The Reel Review
Roma is Oscar-winning director Alfonso Cuarón’s immersive snapshot of daily life in early 1970s Mexico City, as seen through the eyes of Cleo, one of two live-in housekeepers working for an upper middle class family in the Colonia Roma neighborhood. The film is based on Cuarón’s own childhood memories of his real life nanny, Libo, to whom he dedicates the film.
Shot in black and white, the film is loaded with gorgeous cinematography and slow, wide pans, all effectively designed to evoke an epicness to his film. And the many subtleties – Cleo wiping the mouthpiece of the telephone before handing it to her employer, laborers battling a forest fire as their wealthy, cocktail-sipping employers look on – are meant to delineate the class and ethnic hierarchy still present today. Newcomer Yalitza Aparicio leads an ensemble cast whose acting appears so effortless, we feel like a fly on the wall of a real family, whom we eventually learn, is in crisis.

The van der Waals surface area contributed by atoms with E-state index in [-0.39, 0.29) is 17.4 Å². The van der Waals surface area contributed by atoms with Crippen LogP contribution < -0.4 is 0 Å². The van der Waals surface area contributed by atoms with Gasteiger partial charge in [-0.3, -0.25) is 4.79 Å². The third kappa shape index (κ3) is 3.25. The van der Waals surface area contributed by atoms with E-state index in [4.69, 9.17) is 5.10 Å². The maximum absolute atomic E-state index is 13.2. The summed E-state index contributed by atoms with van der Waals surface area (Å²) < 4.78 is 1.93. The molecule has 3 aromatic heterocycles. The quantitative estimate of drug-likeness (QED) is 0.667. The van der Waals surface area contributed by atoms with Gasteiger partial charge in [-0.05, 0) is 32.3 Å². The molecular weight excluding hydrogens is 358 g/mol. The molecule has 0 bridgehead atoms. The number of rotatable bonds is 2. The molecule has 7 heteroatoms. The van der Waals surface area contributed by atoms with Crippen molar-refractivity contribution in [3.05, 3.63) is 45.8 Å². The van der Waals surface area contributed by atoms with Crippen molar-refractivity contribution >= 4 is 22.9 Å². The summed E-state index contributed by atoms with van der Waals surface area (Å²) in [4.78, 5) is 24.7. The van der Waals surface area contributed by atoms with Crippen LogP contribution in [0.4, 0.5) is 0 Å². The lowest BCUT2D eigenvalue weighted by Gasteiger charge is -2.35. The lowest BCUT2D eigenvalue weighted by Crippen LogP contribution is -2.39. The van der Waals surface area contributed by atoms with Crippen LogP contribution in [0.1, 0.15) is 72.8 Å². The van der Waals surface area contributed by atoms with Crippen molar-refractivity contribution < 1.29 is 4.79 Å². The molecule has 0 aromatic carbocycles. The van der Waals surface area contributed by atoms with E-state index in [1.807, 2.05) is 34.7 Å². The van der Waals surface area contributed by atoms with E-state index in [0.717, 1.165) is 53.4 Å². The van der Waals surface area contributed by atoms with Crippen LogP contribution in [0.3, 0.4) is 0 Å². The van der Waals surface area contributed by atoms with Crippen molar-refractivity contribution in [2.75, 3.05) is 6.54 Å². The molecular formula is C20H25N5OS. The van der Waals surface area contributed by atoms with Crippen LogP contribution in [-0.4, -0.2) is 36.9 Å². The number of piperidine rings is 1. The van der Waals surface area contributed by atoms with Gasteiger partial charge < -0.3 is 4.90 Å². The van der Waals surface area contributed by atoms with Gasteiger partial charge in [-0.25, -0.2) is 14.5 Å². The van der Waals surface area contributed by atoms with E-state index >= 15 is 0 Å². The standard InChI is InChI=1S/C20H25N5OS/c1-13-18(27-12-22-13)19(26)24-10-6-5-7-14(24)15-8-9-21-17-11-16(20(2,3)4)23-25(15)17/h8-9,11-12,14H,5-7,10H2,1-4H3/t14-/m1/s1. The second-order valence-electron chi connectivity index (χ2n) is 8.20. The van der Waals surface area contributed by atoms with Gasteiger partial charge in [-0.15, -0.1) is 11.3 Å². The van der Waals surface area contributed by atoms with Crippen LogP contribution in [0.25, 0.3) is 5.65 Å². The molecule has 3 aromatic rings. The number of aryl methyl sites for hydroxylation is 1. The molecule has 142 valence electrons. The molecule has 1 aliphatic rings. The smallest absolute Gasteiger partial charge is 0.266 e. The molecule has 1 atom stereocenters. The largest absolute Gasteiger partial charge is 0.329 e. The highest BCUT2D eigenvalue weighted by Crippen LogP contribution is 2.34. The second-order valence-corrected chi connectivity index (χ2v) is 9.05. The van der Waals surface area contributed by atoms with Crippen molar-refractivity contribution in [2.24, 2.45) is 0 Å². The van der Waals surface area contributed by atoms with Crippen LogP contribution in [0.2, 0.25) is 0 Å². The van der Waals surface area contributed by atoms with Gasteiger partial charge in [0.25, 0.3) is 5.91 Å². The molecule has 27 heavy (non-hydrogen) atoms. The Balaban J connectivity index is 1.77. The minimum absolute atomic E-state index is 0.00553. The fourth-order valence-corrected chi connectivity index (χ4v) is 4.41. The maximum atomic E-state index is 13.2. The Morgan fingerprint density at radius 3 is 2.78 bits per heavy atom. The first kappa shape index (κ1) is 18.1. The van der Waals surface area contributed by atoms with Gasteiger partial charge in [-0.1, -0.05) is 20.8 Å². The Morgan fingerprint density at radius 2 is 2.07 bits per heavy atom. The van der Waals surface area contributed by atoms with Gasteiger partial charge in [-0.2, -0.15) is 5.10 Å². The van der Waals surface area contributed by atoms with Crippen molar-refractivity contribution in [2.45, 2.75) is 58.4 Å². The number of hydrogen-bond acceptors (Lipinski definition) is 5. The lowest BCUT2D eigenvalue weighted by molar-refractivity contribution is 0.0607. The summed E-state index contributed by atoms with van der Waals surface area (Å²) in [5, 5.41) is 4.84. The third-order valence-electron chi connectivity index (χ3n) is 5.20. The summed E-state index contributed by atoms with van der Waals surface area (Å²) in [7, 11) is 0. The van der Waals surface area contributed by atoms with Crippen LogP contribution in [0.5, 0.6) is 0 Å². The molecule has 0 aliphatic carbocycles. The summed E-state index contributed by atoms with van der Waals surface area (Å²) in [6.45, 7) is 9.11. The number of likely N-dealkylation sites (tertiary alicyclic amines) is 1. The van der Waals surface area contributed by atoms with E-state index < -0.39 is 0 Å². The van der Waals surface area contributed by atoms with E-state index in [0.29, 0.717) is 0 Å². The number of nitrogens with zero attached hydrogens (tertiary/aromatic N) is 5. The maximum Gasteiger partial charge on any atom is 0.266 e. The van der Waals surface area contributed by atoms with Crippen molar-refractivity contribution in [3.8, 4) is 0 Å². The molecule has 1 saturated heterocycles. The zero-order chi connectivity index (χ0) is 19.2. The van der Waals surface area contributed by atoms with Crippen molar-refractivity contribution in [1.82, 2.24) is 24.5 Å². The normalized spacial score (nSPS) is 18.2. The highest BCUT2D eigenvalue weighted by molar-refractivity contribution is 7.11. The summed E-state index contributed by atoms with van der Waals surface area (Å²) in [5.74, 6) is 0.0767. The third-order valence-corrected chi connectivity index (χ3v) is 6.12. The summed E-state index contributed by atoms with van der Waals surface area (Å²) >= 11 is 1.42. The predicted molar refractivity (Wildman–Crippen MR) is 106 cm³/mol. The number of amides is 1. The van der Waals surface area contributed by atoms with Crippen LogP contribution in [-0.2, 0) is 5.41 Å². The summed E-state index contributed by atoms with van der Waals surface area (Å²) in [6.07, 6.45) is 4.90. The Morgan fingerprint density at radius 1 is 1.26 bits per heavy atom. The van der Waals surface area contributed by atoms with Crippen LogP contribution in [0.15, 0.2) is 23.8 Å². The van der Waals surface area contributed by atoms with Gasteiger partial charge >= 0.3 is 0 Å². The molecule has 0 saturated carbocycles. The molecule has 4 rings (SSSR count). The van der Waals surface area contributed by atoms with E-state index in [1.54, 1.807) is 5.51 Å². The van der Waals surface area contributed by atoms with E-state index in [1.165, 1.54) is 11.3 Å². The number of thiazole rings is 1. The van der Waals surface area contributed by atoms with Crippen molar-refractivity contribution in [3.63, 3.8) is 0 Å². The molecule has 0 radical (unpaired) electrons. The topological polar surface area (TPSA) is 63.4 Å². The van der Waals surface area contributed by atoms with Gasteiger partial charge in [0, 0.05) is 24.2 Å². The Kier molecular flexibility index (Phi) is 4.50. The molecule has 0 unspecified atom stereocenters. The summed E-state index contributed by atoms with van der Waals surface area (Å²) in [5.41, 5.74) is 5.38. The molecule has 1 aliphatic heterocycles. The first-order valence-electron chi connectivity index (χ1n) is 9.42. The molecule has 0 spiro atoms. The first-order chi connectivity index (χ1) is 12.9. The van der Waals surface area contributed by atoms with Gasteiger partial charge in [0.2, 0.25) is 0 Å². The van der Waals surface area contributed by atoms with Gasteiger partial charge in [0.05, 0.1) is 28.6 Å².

Cuarón’s beloved story, however, moves exceptionally slow, with Cuarón so caught up in deifying Cleo that we never really know her, just the noble, one-dimensional image that Cuarón has molded. Art house aficionados and Mexico City residents will appreciate the film’s time capsule comparison of life events of the haves and have nots (the patriarch leaves his family just as a pregnant Cleo’s boyfriend leaves her), the symbolism, and the many well done parts, but most moviegoers will find the sum of those parts to be a pretty, yet pointless exercise in self-indulgence.
• This is Cuarón’s first film since winning the Best Director Oscar for 2013’s Gravity, and his first film set in Mexico since 2001’s Y Tu Mamá También.
• During filming, only Cuarón had the complete script. He would give his actors their lines just for that day’s production and would provide conflicting direction and explanation to create more spontaneous chaos onscreen.
• Lido, Cuarón’s childhood housekeeper, is still alive and very much a part of Cuarón’s family.